Divorce Financial Orders Explained
In England and Wales, a Financial Order is a Court Order that sets out the financial arrangements between you and your ex-partner after a divorce. A Decree Absolute will bring your marriage to a legal end, but a Financial Order will create a legally binding agreement settling your finances.
There is not one Financial Order that can do everything which is why there are many different types of Financial Orders which we explain below. The one that suits you will depend entirely on your individual circumstances.
To obtain a Financial Order, you need to make an application to the Court. It’s important that you make sure that you get specialist legal advice from a Divorce Solicitor. They can give you advice on which Financial Order would suit you, can help you make the Court application and can make sure that you get the best possible outcome.
For initial advice get in touch with our Divorce Solicitors.
Different Types of Financial Orders
These are some of the key Financial Orders:
- Consent Order
- Clean Break Order
- Lump-Sum Order
- Maintenance Order
- Pension Sharing Order
- Property Adjustment Order
Here’s some more information about each of these Financial Orders so you can see which ones may best suit you and your situation.
A Consent Order is a Court Order that sets out the financial agreement between you and your partner after a divorce. This will finalise how your assets and debts should be divided. A Consent Order will make the agreement legally binding and enforceable by the Court.
In some cases, couples can decide how their finances will be divided by themselves but most couples need someone else there to help them work through the issues. This can be achieved with negotiations through Mediation, a Divorce Solicitor or a Judge.
The Judge will only grant a Consent Order if the agreement is fair and reasonable to both people. The Consent Order will contain a ‘clean break’ clause - this clause ends the financial commitments that exist between you and your former partner meaning that your former partner cannot make any financial claim against you in the future.
If an agreement cannot be reached, then you will have to go Court where a Judge will decide on your behalf.
Clean Break Order
A Clean Break Order is similar to a Consent Order in that it severs the financial obligations between you and your former partner. A Clean Break Order is used where there are no matrimonial assets to divide, but you still want to cut the financial ties between you.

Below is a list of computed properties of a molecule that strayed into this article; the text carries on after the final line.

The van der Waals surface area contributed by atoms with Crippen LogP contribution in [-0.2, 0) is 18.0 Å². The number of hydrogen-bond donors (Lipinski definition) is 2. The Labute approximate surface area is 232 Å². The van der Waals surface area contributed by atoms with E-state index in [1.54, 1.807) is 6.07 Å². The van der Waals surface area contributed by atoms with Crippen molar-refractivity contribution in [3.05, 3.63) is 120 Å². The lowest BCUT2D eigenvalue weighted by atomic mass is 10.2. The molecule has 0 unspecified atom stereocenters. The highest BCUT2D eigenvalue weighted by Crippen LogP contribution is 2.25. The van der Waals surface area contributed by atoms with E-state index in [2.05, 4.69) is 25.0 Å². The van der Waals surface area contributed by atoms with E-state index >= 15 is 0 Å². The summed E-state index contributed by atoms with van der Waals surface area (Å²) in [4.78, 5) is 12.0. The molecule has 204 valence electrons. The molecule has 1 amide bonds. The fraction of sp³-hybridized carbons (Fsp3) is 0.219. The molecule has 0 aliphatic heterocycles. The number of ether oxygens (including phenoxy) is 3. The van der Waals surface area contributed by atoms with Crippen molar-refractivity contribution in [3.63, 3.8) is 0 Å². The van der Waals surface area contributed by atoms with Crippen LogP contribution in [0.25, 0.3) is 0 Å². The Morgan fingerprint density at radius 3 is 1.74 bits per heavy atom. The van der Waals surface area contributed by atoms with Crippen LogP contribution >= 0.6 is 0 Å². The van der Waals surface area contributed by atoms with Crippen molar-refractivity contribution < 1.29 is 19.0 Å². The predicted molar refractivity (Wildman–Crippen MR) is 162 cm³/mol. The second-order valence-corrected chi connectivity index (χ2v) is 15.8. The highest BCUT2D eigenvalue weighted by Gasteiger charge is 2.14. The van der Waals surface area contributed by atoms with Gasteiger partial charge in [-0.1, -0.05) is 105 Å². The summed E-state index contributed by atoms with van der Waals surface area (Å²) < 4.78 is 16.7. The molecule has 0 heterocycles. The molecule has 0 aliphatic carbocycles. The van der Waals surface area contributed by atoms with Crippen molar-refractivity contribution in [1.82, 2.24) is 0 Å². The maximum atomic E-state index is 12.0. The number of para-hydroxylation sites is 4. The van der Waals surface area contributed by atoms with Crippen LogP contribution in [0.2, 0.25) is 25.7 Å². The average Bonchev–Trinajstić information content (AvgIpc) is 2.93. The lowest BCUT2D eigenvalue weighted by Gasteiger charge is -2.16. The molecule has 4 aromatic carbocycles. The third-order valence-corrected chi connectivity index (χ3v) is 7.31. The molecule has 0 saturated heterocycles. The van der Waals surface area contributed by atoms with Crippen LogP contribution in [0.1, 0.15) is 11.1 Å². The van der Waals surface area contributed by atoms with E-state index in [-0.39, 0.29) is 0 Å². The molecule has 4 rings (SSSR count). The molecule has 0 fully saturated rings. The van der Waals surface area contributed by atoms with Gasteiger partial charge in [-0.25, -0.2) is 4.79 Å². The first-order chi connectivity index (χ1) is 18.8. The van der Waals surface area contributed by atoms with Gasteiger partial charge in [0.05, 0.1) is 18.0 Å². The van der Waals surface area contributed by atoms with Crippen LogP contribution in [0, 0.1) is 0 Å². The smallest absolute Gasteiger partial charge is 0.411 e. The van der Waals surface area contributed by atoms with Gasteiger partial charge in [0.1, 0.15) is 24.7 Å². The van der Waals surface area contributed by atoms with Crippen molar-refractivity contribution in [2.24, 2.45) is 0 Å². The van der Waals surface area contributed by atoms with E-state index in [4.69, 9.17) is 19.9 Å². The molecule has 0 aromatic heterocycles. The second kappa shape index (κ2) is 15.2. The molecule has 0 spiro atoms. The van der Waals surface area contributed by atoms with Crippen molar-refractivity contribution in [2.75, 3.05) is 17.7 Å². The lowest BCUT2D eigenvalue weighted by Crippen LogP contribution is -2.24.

If you get a divorce and you don’t get a Consent Order or a Clean Break Order, you may still be bound by financial obligations between you and your former partner. In real terms, this means that if your former partner doesn’t remarry, they could demand money from you in the future if you come into an inheritance, become very successful or win the lottery.
A Lump Sum Order is where one person will pay to the other a lump sum of money. This is often ordered by the Court where one person will keep something in return for their payment, such as the family home. In this instance, the property would be transferred into their name and a lump sum would be paid to the other person for their share of the value of the property.
A Maintenance Order instructs how much maintenance will be paid and for how long. Spousal maintenance is usually paid to the person who is financially weaker.
The amount of spousal maintenance will depend on the overall circumstances of both parties. This includes considering their wealth, their needs and the length of their marriage. After considering these factors, the Court may decide that no spousal maintenance is needed.
Maintenance will usually be paid on a monthly basis. The Court has a duty to dismiss the financial obligations between the parties as soon as possible. In some circumstances, the Court may order maintenance for a short period to allow one person to become financially independent. In other cases, where a former partner has been out of work for many years, the Court may order maintenance on a lifelong basis, known as ‘joint lives’ maintenance.
Maintenance Orders can also be ordered on an interim basis whilst the divorce is being finalised, this is known as Maintenance Pending Suit.
Pension Sharing Order
Pensions can be one of the biggest assets in a marriage and when a couple gets divorced, a Pension Sharing Order divides up any pensions they both have.
Pension Sharing means when one, or both parties has a pension, these will be treated as shared and split accordingly. For more information see Pension Sharing Orders Explained.
Property Adjustment Order
A Property Adjustment Order sets out what should happen to the property, usually the family home. The options include:
- Transferring the home from one partner to the other
- Selling the home and splitting the proceeds
- Delaying the sale of the home until a certain trigger event such as the children leaving home.
You can see that there are lots of options when it comes to Financial Orders. The best option you have is get legal advice from a specialist Divorce Solicitor so that you get the best possible outcome.
For initial legal advice call our Family Law and Divorce Solicitors
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